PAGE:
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Jessica Rosenworcel, chair of the FCC, testifies before Congress.

Jessica Rosenworcel, acting chairwoman of the Federal Communications Commission, testifies at a hearing on June 24, 2020. Two of her current fellow commissioners, Brendan Carr (second from right) and Geoffrey Starks (far right), appeared with her. Digital rights advocates say President Joe Biden must appoint a fifth commissioner in order to restore net neutrality rules, which he urged the FCC to do in an executive order on Friday. (Photo: Alex Wong/Pool/AFP via Getty Images)

Biden Told to Move on FCC Nomination If He Wants Net Neutrality Restored

An unfilled seat on the commission, say advocacy groups, means an executive order from the president has nowhere to go at the moment.

Julia Conley

President Joe Biden on Friday was urged to appoint a third Democratic commissioner to the empty seat on the Federal Communications Commission after the president signed an executive order encouraging the panel to reinstate net neutrality rules.

Fight for the Future was among the advocacy groups making the demand and said Biden "knows full well that none of this can happen" until he rounds out the commission.

"We're grateful that President Biden remains committed to promoting broadband competition and protecting the open internet, and the steps suggested in the executive order are necessary but not yet a done deal," said Matt Wood, vice president of policy and general counsel for Free Press. "The executive order is important, but the processes and personnel to actually move ahead on these priorities are not in place yet."

"To achieve many of the goals laid out in this order, the Biden administration needs to move quickly to nominate a fifth FCC commissioner who doesn't have ties to the telecom industry and will stand up to the ISPs."
—Evan Greer, Fight for the Future

The FCC has been deadlocked with two Republican commissioners and two Democrats since late 2020, when former President Donald Trump appointed former Commerce Department aide Nathan Simington to the commission during the lame-duck session. Republican leader Sen. Mitch McConnell (R-Ky.) pushed Simington's nomination through before losing control of the Senate in January.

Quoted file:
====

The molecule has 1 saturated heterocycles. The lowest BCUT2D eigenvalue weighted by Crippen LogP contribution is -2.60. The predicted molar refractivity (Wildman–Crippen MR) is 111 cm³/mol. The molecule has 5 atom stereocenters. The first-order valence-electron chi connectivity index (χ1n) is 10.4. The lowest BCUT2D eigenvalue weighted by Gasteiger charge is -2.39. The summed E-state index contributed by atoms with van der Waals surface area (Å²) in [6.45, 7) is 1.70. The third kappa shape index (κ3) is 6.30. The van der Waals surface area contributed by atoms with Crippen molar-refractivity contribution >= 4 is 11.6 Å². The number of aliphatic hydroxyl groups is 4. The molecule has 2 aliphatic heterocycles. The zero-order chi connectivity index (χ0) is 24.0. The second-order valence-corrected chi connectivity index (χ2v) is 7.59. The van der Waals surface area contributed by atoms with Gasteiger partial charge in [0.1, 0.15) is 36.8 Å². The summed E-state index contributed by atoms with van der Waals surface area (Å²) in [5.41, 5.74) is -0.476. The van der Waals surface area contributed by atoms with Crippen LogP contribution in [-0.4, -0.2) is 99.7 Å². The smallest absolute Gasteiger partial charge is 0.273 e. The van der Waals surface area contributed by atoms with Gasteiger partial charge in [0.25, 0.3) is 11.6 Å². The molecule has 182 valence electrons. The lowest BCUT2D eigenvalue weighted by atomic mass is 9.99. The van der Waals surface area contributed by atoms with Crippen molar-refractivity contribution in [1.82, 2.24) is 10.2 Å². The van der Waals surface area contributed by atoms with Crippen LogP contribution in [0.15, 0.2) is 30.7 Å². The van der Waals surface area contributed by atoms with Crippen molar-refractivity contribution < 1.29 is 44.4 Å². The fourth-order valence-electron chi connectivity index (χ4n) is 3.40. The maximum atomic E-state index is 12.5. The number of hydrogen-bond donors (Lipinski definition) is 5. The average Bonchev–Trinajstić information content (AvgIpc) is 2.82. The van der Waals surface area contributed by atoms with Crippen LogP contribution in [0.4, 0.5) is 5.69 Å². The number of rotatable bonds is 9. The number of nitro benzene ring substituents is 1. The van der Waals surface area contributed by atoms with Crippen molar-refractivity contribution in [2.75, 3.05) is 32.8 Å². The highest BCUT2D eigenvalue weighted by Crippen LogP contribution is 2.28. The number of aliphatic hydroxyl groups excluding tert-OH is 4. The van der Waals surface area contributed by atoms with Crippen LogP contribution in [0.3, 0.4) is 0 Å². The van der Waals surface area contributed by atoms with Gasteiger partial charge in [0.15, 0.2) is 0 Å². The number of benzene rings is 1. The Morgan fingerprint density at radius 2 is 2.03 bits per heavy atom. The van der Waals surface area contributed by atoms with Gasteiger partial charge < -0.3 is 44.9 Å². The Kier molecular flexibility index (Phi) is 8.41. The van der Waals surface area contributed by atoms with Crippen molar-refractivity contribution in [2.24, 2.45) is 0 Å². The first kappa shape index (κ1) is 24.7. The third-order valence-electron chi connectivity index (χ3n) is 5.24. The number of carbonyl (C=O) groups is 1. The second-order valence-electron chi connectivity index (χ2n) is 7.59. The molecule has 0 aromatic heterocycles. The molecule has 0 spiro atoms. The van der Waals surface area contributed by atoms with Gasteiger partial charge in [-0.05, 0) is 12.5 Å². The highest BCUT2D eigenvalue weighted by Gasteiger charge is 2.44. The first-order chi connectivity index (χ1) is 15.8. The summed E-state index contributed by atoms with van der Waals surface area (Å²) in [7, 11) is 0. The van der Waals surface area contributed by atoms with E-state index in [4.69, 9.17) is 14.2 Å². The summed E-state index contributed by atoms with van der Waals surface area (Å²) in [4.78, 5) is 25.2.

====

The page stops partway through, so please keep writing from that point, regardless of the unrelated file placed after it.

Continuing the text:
Although Biden called on the FCC to "restore Net Neutrality rules undone by the [Trump] administration" in his order Friday, the legacy of former Chairman Ajit Pai—who worked as a Verizon lawyer before taking the commission's helm—will live on until the president nominates a third commissioner to fill the seat.
 
Pai pushed through the repeal of Obama-era net neutrality rules in December 2017, giving ISPs the power to block or slow down certain websites and content while opening the potential to charge extra fees for access to "fast lanes" that would betray the bedrock principle of treating content equally online.
 
Fight for the Future and other digital rights groups fought to keep the protections in place, raising alarm that the repeal would give outsized power to the biggest telecom and media companies while throttling smaller businesses, rival startups, and publications.
 
Friday's executive order "has a lot of great words," Fight for the Future director Evan Greer said, "but we need to see some action for those words to mean anything." 

"To achieve many of the goals laid out in this order," Greer said, "the Biden administration needs to move quickly to nominate a fifth FCC commissioner who doesn't have ties to the telecom industry and will stand up to the ISPs, who supports reinstating net neutrality, and who will expand broadband access for everyone.

"Millions of people from across the political spectrum have been calling for years for net neutrality to be restored," she added. "Every day that the Biden administration delays this nomination is another day that vulnerable communities have almost no protection from exploitative telecom giants like AT&T, Comcast, and Verizon."

If Biden does appoint a fifth commissioner, wrote Jon Brodkin at Ars Technica, the FCC could "establish a national framework for protecting net neutrality" instead of relying on states including California and Washington to pass state-level protections, as they did following Pai's repeal. 
 
"The FCC could also use its authority over common carriers to protect consumers in other ways. For example, former FCC Chairman Ajit Pai's net neutrality repeal simultaneously wiped out the Obama-era price-transparency rules that Biden wants to bring back," wrote Brodkin.
 
Sen. Ed Markey (D-Mass.) applauded Biden's order and said he plans to introduce legislation to enforce federal net neutrality protections, tweeting, "We will not stop until net neutrality is the law of the land."
 
"The Covid pandemic has highlighted what we already knew: broadband isn’t a luxury. Like running water and electricity, it is an essential utility that everyone needs," said Markey. "As soon as there are three Democratic Commissioners in place, the FCC must act without delay."

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